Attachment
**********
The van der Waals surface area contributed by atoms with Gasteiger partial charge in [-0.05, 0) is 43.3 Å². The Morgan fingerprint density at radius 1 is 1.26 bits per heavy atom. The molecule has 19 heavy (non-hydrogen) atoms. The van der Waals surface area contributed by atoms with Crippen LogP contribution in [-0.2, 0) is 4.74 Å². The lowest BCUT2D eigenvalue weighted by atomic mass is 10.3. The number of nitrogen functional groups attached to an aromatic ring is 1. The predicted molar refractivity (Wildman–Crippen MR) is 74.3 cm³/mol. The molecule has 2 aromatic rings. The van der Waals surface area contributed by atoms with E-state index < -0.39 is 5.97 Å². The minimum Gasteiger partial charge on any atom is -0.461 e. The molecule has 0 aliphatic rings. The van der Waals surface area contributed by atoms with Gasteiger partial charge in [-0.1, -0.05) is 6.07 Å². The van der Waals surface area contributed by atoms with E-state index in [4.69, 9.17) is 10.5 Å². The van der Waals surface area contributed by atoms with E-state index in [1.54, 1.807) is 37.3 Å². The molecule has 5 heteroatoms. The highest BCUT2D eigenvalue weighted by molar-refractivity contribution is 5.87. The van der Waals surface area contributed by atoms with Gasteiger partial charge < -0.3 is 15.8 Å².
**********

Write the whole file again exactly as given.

The van der Waals surface area contributed by atoms with Gasteiger partial charge in [-0.05, 0) is 43.3 Å². The Morgan fingerprint density at radius 1 is 1.26 bits per heavy atom. The molecule has 19 heavy (non-hydrogen) atoms. The van der Waals surface area contributed by atoms with Crippen LogP contribution in [-0.2, 0) is 4.74 Å². The lowest BCUT2D eigenvalue weighted by atomic mass is 10.3. The number of nitrogen functional groups attached to an aromatic ring is 1. The predicted molar refractivity (Wildman–Crippen MR) is 74.3 cm³/mol. The molecule has 2 aromatic rings. The van der Waals surface area contributed by atoms with E-state index < -0.39 is 5.97 Å². The minimum Gasteiger partial charge on any atom is -0.461 e. The molecule has 0 aliphatic rings. The van der Waals surface area contributed by atoms with Gasteiger partial charge in [-0.1, -0.05) is 6.07 Å². The van der Waals surface area contributed by atoms with E-state index in [4.69, 9.17) is 10.5 Å². The van der Waals surface area contributed by atoms with E-state index in [1.54, 1.807) is 37.3 Å². The molecule has 5 heteroatoms. The highest BCUT2D eigenvalue weighted by molar-refractivity contribution is 5.87. The van der Waals surface area contributed by atoms with Gasteiger partial charge < -0.3 is 15.8 Å².